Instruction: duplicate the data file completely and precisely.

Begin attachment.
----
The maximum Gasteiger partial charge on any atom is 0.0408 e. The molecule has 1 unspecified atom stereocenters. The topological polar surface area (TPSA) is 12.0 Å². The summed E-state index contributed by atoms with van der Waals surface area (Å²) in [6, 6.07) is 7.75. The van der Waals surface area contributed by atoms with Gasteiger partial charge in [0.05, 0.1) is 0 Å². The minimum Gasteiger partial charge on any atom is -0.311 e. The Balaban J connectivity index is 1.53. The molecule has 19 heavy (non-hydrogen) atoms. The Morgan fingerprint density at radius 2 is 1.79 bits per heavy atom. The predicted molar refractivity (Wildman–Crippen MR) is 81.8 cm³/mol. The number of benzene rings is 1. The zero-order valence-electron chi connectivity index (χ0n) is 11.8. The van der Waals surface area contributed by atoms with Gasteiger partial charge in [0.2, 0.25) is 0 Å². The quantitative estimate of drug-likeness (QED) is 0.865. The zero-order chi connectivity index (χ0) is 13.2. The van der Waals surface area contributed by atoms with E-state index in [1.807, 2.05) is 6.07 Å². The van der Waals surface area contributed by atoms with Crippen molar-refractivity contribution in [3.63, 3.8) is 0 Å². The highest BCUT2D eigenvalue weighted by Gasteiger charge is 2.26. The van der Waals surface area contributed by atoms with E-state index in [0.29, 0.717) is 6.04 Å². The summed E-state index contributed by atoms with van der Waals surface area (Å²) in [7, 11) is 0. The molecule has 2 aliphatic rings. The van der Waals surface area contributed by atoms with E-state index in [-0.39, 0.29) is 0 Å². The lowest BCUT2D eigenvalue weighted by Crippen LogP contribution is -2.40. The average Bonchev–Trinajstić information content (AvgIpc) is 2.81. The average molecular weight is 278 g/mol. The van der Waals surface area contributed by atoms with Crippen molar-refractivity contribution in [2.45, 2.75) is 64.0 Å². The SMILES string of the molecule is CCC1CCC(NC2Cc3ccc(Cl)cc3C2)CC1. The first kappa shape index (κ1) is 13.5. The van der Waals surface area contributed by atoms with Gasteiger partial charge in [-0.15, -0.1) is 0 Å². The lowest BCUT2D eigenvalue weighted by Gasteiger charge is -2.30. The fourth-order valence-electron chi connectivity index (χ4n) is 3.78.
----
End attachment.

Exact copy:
The maximum Gasteiger partial charge on any atom is 0.0408 e. The molecule has 1 unspecified atom stereocenters. The topological polar surface area (TPSA) is 12.0 Å². The summed E-state index contributed by atoms with van der Waals surface area (Å²) in [6, 6.07) is 7.75. The van der Waals surface area contributed by atoms with Gasteiger partial charge in [0.05, 0.1) is 0 Å². The minimum Gasteiger partial charge on any atom is -0.311 e. The Balaban J connectivity index is 1.53. The molecule has 19 heavy (non-hydrogen) atoms. The Morgan fingerprint density at radius 2 is 1.79 bits per heavy atom. The predicted molar refractivity (Wildman–Crippen MR) is 81.8 cm³/mol. The number of benzene rings is 1. The zero-order valence-electron chi connectivity index (χ0n) is 11.8. The van der Waals surface area contributed by atoms with Gasteiger partial charge in [0.2, 0.25) is 0 Å². The quantitative estimate of drug-likeness (QED) is 0.865. The zero-order chi connectivity index (χ0) is 13.2. The van der Waals surface area contributed by atoms with E-state index in [1.807, 2.05) is 6.07 Å². The van der Waals surface area contributed by atoms with Crippen molar-refractivity contribution in [3.63, 3.8) is 0 Å². The highest BCUT2D eigenvalue weighted by Gasteiger charge is 2.26. The van der Waals surface area contributed by atoms with E-state index in [0.29, 0.717) is 6.04 Å². The summed E-state index contributed by atoms with van der Waals surface area (Å²) in [7, 11) is 0. The molecule has 2 aliphatic rings. The van der Waals surface area contributed by atoms with E-state index in [-0.39, 0.29) is 0 Å². The lowest BCUT2D eigenvalue weighted by Crippen LogP contribution is -2.40. The average Bonchev–Trinajstić information content (AvgIpc) is 2.81. The average molecular weight is 278 g/mol. The van der Waals surface area contributed by atoms with Crippen molar-refractivity contribution in [2.45, 2.75) is 64.0 Å². The SMILES string of the molecule is CCC1CCC(NC2Cc3ccc(Cl)cc3C2)CC1. The first kappa shape index (κ1) is 13.5. The van der Waals surface area contributed by atoms with Gasteiger partial charge in [-0.15, -0.1) is 0 Å². The lowest BCUT2D eigenvalue weighted by Gasteiger charge is -2.30. The fourth-order valence-electron chi connectivity index (χ4n) is 3.78.